Vedora, II | Album Review | Seven Days | Vermont's Independent Voice

Published September 2, 2015 at 10:00 a.m.
Updated September 7, 2015 at 11:20 a.m.


(Self-released, CD, digital download)

On their 2012 full-length debut, When Dusk Falls, Burlington alt-rockers Vedora displayed versatility and curiosity. The requisite guitar jangle characteristic of the genre was offset by stylistic diversions into reggae, Latin rock, rockabilly and piano balladry. And it was all shrouded in a dusky haze courtesy of the moody songwriting of co-front persons — and then-romantic couple — Matthew Hastings and Caroline O'Connor. Hastings and O'Connor have since decoupled, and the band is no more. But as one last goodbye they recorded an EP, the recently released II — so titled as a second record, obviously, but perhaps also as a subtle nod to Hastings and O'Connor. And it's as beautifully bittersweet as you'd expect.

Vedora's debut burst with promise, though it was slightly uneven in parts. The culprit was the band's shape-shifting nature. While most of their sonic experiments worked, some didn't — which is often the way with experimentation. Literally and figuratively, the six-song II is a leaner, stronger work. This time around, Vedora rein in some of their wider explorations and dig more deeply and carefully into the nuances within individual pieces.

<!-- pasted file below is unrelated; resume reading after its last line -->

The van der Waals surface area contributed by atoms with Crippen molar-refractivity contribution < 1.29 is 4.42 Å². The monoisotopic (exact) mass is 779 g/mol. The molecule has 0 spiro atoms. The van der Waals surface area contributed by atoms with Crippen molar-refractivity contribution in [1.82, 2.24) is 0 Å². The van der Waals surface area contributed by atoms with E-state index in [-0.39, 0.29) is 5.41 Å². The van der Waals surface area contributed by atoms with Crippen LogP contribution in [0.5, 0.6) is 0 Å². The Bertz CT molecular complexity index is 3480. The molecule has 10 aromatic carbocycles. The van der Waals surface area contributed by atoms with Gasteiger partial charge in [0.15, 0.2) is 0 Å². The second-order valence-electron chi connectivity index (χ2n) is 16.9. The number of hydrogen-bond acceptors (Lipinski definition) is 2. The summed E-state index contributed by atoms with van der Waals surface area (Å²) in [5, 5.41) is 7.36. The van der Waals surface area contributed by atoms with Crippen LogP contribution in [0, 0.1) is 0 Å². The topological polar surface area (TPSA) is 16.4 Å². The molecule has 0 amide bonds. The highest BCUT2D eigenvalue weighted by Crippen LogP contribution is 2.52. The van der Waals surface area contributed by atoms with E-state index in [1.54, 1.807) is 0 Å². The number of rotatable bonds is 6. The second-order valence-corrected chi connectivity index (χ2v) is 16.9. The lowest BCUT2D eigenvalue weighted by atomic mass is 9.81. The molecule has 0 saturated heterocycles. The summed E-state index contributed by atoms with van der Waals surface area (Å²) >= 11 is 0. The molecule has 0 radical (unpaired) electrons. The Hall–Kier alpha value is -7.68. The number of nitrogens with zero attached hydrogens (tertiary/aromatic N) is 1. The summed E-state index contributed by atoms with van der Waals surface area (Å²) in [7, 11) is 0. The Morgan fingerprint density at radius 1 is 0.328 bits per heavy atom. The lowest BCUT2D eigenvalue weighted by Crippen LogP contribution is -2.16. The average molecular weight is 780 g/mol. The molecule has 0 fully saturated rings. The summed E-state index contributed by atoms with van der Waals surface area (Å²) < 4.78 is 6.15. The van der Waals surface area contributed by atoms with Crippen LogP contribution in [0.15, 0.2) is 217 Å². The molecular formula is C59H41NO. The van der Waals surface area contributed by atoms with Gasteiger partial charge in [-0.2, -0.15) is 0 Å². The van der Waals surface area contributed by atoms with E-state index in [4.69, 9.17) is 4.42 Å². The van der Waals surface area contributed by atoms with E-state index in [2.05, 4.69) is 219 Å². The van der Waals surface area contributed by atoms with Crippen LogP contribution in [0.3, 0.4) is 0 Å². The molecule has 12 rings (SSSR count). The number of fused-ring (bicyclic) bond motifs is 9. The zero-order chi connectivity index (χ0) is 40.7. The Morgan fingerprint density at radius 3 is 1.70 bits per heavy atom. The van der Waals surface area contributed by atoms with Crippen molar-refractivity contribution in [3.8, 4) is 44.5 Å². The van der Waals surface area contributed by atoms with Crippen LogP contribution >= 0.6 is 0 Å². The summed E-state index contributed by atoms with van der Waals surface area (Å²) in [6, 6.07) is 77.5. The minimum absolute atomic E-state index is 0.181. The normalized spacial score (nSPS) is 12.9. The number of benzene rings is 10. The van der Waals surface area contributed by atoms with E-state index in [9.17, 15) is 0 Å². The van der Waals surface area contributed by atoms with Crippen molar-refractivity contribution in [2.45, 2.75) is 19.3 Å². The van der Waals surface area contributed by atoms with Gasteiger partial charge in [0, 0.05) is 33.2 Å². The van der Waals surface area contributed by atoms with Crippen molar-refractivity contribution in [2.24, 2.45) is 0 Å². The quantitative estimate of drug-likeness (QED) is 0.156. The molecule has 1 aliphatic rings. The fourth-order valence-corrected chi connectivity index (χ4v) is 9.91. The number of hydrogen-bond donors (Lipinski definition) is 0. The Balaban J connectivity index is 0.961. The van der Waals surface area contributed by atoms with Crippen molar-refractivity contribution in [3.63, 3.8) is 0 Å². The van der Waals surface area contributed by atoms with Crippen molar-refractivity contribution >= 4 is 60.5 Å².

On opener "Floating," Hastings casts a dreamy haze, the sinister edge of his fuzzy guitar tempered by chimes that pop like wayward balloons adrift too high. Similarly, the gruff rasp of his voice is softened by O'Connor's sweet, airy tone. Signal Kitchen engineer Dave DeCristo set the latter back just enough in the mix to make them seem more like apparitions than backing vocals.

Throughout the record, a spooky, psychedelic fog recalls beloved Burlington expats the Cush. Which makes sense, given O'Connor's tenure in that band — even her vocals are sometimes reminiscent of the Cush's Gabrielle Douglas. Nowhere is the comparison more appropriate than on "Emptiness." O'Connor's bass guitar slithers amid murky, atmospheric guitar, organ and percussion. As the song builds tension, her voice remains eerily restrained — still floating, but as if tethered to the earth. That is, until the final stanza, when, following a multi-harmony refrain of "Let it go," she's cut loose in wordless, prettily fluttering lines.

David Foster Wallace wrote, "Every love story is a ghost story." II is like a musical embodiment of that phrase — one of DFW's favorites. The record is haunting, even in more muscular moments, as on the bruising "Sober." But it's most evident on the elegiac closer "The Feeling," on which Hastings and O'Connor's voices swirl together and drift apart, both fighting for space and finding close harmony together, before finally fading away.

On II, their final record together, Hastings and O'Connor excavated the best aspects of When Dusk Falls and illuminated them with spectral light, creating expansive suites that twist and turn, weep and shout and, like ghosts and hearts, appear and vanish. The result is a stirring, all-too-brief record that makes the mind wander to the places Vedora might have gone.

II by Vedora is available at